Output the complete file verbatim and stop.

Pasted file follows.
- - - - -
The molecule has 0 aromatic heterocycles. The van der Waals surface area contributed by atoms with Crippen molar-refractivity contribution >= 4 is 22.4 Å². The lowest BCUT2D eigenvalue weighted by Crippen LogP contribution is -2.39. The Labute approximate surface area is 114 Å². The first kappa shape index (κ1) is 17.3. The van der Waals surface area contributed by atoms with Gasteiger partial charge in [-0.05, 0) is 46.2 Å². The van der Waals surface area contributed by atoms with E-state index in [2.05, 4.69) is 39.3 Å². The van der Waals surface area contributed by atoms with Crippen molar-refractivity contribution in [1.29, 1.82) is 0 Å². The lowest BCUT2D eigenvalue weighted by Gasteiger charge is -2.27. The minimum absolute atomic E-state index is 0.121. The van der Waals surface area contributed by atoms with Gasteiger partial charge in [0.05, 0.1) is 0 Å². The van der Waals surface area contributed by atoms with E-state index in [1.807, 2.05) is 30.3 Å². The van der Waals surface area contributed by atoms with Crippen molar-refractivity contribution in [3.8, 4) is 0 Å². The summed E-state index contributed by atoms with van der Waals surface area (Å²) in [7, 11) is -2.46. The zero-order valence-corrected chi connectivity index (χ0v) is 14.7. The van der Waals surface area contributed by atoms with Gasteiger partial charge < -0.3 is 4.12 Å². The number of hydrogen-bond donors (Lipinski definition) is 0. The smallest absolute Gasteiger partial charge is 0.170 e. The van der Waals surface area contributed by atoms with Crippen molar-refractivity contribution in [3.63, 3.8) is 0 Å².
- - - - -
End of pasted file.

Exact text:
The molecule has 0 aromatic heterocycles. The van der Waals surface area contributed by atoms with Crippen molar-refractivity contribution >= 4 is 22.4 Å². The lowest BCUT2D eigenvalue weighted by Crippen LogP contribution is -2.39. The Labute approximate surface area is 114 Å². The first kappa shape index (κ1) is 17.3. The van der Waals surface area contributed by atoms with Gasteiger partial charge in [-0.05, 0) is 46.2 Å². The van der Waals surface area contributed by atoms with E-state index in [2.05, 4.69) is 39.3 Å². The van der Waals surface area contributed by atoms with Crippen molar-refractivity contribution in [1.29, 1.82) is 0 Å². The lowest BCUT2D eigenvalue weighted by Gasteiger charge is -2.27. The minimum absolute atomic E-state index is 0.121. The van der Waals surface area contributed by atoms with Gasteiger partial charge in [0.05, 0.1) is 0 Å². The van der Waals surface area contributed by atoms with E-state index in [1.807, 2.05) is 30.3 Å². The van der Waals surface area contributed by atoms with Crippen molar-refractivity contribution in [3.8, 4) is 0 Å². The summed E-state index contributed by atoms with van der Waals surface area (Å²) in [7, 11) is -2.46. The zero-order valence-corrected chi connectivity index (χ0v) is 14.7. The van der Waals surface area contributed by atoms with Gasteiger partial charge < -0.3 is 4.12 Å². The number of hydrogen-bond donors (Lipinski definition) is 0. The smallest absolute Gasteiger partial charge is 0.170 e. The van der Waals surface area contributed by atoms with Crippen molar-refractivity contribution in [3.63, 3.8) is 0 Å².